The only time Stephen remembers his family sharing their food with the community was when his mother brought the Lebanese potato salad to a church function. “They kind of looked at you sideways when you said you ate stuffed grape leaves,” Stephen said of growing up in Jefferson. I asked if he ever brought that food to school for lunch. “No,” he said, “I didn’t want to get beat up.” He laughs it off today, but he also noted he got in several fistfights to defend his younger brother. Stephen inherited his mother’s fair complexion, but his brother had the dark hair and olive skin of his father. “He had a tougher time with it than I did,” Stephen said. Given all this, Stephen’s previous reluctance to share his heritage isn’t a surprise.
I traveled to Jefferson recently thinking I was chasing a story about smoked beef chuck, which we’ll get to, but during my visit, Stephen brought out a few spareribs seasoned much differently than the restaurant’s standard sweet spares. He said he never ate sweet ribs growing up, and he called this savory version his Lebanese ribs. The rub starts with Cavender’s All Purpose Greek Seasoning, which is made in Harrison, Arkansas, where Stephen’s mother is from. “It was so similar to what my grandmother would season meat with,” he said. Cavender’s is heavy on the parsley, oregano, and garlic, and Stephen adds rosemary, thyme, basil, and black pepper. Even with all those seasonings, the flavor that came through the most was that of the pork.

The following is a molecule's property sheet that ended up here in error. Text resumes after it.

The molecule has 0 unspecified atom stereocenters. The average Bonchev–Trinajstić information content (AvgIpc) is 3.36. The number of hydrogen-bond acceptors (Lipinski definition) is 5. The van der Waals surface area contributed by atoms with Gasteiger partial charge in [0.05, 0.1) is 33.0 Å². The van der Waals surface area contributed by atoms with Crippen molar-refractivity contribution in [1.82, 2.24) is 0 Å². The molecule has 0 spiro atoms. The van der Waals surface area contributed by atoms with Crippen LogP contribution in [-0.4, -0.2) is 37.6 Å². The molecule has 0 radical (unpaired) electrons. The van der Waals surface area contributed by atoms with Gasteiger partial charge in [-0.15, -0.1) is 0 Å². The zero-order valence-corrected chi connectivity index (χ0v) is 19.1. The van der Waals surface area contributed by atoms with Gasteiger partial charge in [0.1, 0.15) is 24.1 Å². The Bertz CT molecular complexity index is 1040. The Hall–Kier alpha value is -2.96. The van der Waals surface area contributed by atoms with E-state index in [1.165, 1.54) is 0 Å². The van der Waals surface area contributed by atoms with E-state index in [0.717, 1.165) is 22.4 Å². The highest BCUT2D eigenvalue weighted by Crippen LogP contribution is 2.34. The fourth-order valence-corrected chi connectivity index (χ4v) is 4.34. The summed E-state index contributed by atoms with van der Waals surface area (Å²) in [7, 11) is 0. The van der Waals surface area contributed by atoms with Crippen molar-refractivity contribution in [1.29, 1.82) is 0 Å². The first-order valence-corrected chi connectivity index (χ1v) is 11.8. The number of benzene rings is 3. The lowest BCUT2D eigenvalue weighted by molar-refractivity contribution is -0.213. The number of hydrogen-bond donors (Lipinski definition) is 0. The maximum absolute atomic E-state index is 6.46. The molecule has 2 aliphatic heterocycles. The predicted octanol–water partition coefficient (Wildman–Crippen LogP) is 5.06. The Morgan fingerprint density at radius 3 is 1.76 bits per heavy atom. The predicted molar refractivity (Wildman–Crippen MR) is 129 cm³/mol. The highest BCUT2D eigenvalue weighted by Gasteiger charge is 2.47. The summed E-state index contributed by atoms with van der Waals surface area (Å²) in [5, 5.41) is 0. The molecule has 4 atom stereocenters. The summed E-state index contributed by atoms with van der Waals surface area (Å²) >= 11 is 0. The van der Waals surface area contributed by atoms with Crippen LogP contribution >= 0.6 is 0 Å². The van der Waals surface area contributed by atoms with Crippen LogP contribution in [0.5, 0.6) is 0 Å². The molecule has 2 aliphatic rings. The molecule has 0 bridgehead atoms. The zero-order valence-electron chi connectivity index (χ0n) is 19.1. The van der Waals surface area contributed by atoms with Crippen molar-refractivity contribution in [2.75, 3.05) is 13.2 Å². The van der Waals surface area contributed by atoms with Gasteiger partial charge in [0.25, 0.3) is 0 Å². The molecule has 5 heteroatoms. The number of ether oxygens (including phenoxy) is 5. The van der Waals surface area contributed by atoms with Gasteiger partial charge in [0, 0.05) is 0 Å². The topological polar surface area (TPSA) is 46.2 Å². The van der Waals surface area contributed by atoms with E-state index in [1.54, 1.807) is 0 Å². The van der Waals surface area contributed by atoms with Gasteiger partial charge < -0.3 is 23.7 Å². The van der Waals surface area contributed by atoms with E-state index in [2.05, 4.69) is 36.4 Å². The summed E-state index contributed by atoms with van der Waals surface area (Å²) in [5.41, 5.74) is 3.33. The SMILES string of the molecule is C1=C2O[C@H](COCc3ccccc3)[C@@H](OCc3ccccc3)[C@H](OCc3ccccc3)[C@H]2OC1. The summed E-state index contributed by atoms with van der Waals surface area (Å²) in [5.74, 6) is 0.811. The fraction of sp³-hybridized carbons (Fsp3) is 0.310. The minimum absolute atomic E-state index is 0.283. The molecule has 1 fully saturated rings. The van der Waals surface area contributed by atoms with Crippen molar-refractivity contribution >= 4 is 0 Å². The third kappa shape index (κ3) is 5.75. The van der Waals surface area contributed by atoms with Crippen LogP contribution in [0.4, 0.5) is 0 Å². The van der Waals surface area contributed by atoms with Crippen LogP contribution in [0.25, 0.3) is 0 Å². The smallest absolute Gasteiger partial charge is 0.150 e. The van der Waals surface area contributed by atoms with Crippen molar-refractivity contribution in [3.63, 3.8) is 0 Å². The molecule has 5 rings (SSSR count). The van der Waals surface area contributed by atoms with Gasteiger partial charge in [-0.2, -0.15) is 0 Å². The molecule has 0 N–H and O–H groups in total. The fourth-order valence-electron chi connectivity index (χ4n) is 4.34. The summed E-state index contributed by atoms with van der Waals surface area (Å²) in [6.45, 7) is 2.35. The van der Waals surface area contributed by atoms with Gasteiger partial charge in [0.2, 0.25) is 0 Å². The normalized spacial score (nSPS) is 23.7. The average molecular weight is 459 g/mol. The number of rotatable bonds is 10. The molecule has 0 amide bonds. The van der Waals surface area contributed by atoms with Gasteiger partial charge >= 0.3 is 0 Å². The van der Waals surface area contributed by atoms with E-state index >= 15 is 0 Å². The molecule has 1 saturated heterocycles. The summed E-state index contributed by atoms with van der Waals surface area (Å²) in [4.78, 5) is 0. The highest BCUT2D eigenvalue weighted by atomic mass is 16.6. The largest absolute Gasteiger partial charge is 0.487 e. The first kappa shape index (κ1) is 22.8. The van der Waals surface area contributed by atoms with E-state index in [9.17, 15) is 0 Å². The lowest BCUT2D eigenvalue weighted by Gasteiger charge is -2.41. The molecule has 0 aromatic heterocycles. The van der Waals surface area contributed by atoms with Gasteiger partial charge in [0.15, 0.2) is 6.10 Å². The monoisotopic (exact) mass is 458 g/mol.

As brisket prices remain high, beef chuck is about the same price per pound, but it has a much better yield. Brisket loses about half its raw weight after trimming and smoking, but the chuck loses less than a third of its weight during cooking. At Distant Relatives in Austin, chef Damien Brockway served smoked chuck instead of brisket when he opened, but he quickly switched to brisket based on customer demand. Stephen sees the chuck as an alternative for customers rather than a brisket replacement, but the less brisket he sells, the better for his bottom line.
The smoked chuck will be served as a sandwich special. Thin slices of beef chuck are soaked in warm jus developed from the smoked beef drippings and kicked up with spices. The juicy meat then goes in a toasted onion bun dressed with horseradish mayo, sliced red onion, and cheddar cheese. It’s a remarkable sandwich that has an intense beefiness and good dose of smoke. Riverport Bar-B-Cue will be serving it next Thursday, along with the Lebanese-influenced spareribs and Lebanese potato salad, as a trial run. If the reception is good, Stephen said he’ll offer the dishes as weekly specials, or maybe even more often.
Riverport Bar-B-Cue is also serving its own house-made sausage for the first time. “It’s a tip of the cap to the East Texas hot link,” Stephen said. He adds coarsely ground black pepper and red pepper flakes to a mix of beef and pork with plenty of garlic. He credits Dallas chef Brian Luscher and Sunbird Barbecue pitmaster Bryan Bingham for walking him through the sausage-making process, and now he’s finally happy with the results after months of testing. I can attest it’s a juicy sausage with great flavor, and reason enough to head to Jefferson. But make a point to try Stephen’s Lebanese-inspired recipes, because it might encourage him to come up with more. “It’s either that,” he said of using his creative juices, “or I’m going to burn myself out.”